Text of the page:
LOS ANGELES An official police report on Mel Gibson s arrest on drunken driving charges substantiates claims that he made anti-Semitic remarks and threatened a deputy, a law enforcement official said today.
Today, Sheriff s Department officials sent prosecutors their case, which also says a tequila bottle was found in Gibson s car when he was pulled over on the Pacific Coast Highway.
Gibson had released a lengthy statement Saturday apologizing for saying despicable things to sheriff s deputies when he was arrested, but he did not elaborate. The entertainment Web site TMZ.com had reported that the sheriff s department was considering eliminating the anti-Semitic remarks from its official report.
The report forwarded to prosecutors cites Gibson as making disparaging comments about Jews, according to the law enforcement official, who spoke on condition of anonymity because of the sensitivity of the matter.
TMZ reported that Gibson said, The Jews are responsible for all the wars in the world, and asked the arresting officer, Are you a Jew?
The district attorney s office confirmed prosecutors had received the case and it was under review. A tentative arraignment date was set for Sept. 28.
A sheriff s spokesman today defended the department s handling of the case.
In that case file will be (Gibson s) statement, will be our report, will be everything pertinent to his blood-alcohol level. We have done our job, sheriff s spokesman Steve Whitmore told reporters Monday at department headquarters. We hope we ve done it with not only professionalism and intelligence, but held to the highest standard of legal and moral imperative.
The Sheriff s Department, he said, was convinced because of our investigation and because of his own self-illuminating statement that he will be convicted of driving under the influence.
In his statement, Gibson said he has struggled with alcoholism and taken steps to ensure my return to health.
The actor was participating in an ongoing program to deal with this, Gibson s publicist, Alan Nierob told The Associated Press today. The guy is trying to stay alive.
The questions about whether police were covering up Gibson s remarks came partly because Gibson has a relationship with Sheriff Lee Baca. He has dressed in a sheriff s uniform to film public service announcements for Baca s Star Organization, a charity group that raises scholarships for children of department employees. Gibson also donated $10,000, Whitmore said.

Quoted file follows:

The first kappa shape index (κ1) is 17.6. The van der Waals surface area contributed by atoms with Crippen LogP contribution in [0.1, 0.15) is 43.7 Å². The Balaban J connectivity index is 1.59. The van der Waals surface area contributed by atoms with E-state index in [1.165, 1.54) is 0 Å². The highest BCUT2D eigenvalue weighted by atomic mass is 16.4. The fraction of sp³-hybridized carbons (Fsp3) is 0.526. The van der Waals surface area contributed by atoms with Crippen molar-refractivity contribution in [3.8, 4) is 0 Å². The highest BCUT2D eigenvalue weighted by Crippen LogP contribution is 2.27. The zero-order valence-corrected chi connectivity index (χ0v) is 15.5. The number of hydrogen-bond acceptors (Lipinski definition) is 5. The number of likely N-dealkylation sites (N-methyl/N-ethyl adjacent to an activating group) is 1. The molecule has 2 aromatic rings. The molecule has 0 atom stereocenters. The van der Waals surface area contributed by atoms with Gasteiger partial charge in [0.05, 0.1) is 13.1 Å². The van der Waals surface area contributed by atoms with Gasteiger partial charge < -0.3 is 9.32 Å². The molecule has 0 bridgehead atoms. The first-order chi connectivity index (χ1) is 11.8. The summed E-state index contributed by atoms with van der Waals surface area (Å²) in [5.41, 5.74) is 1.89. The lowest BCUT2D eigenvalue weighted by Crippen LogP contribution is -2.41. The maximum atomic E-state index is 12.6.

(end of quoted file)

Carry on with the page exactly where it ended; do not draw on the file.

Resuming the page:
Gibson was arrested after deputies stopped his 2006 Lexus LS 430 for speeding at 2:36 a.m. Friday. Whitmore said deputies clocked him doing 87 mph in a 45 mph zone.
A breath test indicated Gibson s blood-alcohol level was 0.12 percent, Whitmore said. In California, a driver is legally intoxicated at 0.08 percent.
Gibson posted $5,000 bail and was released hours later.
Abraham H. Foxman, national director of the Anti-Defamation League, called Gibson s apology unremorseful and insufficient. Prominent Hollywood talent agent Ari Emanuel called for an industry boycott of Gibson in a blog posted today.
At a time of escalating tensions in the world, the entertainment industry cannot idly stand by and allow Mel Gibson to get away with such tragically inflammatory statements, he wrote. People in the entertainment community, whether Jew or gentile, need to demonstrate that they understand how much is at stake in this by professionally shunning Mel Gibson and refusing to work with him, even if it means a sacrifice to their bottom line.
There are times in history when standing up against bigotry and racism is more important than money.
This is not the first time Gibson has faced accusations of anti-Semitism. Gibson produced, directed and financed The Passion of the Christ, which some Jewish leaders said cast Jews as the killers of Jesus. Days before Passion was released, Gibson s father, Hutton Gibson, was quoted as saying the Holocaust was mostly fiction.
Gibson, 50, won a best-director Oscar for 1995 s Braveheart, and starred in the Lethal Weapon and Mad Max films, among others.
In recent years, he has turned his attention to producing films and TV shows through his Icon Productions. The hundreds of millions of dollars he made producing the 2004 film The Passion of the Christ has given the star the ability to finance his own films, giving him a measure of independence from the major studios.
His next movie is Apocalypto, about the decline of the Mayan empire. It is being distributed by The Walt Disney Co.
Read more in later editions of The Blade and toledoblade.com